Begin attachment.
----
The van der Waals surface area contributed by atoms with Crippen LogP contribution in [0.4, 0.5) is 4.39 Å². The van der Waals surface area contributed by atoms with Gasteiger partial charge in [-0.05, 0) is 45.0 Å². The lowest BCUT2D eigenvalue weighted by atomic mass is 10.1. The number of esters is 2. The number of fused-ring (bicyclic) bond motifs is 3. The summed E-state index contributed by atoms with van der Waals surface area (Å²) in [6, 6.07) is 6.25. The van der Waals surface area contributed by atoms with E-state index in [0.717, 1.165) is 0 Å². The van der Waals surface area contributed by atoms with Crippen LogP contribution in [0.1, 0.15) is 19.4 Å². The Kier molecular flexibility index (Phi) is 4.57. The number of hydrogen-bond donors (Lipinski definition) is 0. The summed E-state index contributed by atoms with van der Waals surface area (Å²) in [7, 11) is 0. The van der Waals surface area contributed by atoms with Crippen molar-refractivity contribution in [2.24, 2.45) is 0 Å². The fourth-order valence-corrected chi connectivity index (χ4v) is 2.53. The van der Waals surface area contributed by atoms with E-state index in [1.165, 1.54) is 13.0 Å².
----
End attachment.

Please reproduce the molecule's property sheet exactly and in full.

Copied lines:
The van der Waals surface area contributed by atoms with Crippen LogP contribution in [0.4, 0.5) is 4.39 Å². The van der Waals surface area contributed by atoms with Gasteiger partial charge in [-0.05, 0) is 45.0 Å². The lowest BCUT2D eigenvalue weighted by atomic mass is 10.1. The number of esters is 2. The number of fused-ring (bicyclic) bond motifs is 3. The summed E-state index contributed by atoms with van der Waals surface area (Å²) in [6, 6.07) is 6.25. The van der Waals surface area contributed by atoms with E-state index in [0.717, 1.165) is 0 Å². The van der Waals surface area contributed by atoms with Crippen LogP contribution in [0.1, 0.15) is 19.4 Å². The Kier molecular flexibility index (Phi) is 4.57. The number of hydrogen-bond donors (Lipinski definition) is 0. The summed E-state index contributed by atoms with van der Waals surface area (Å²) in [7, 11) is 0. The van der Waals surface area contributed by atoms with Crippen molar-refractivity contribution in [2.24, 2.45) is 0 Å². The fourth-order valence-corrected chi connectivity index (χ4v) is 2.53. The van der Waals surface area contributed by atoms with E-state index in [1.165, 1.54) is 13.0 Å².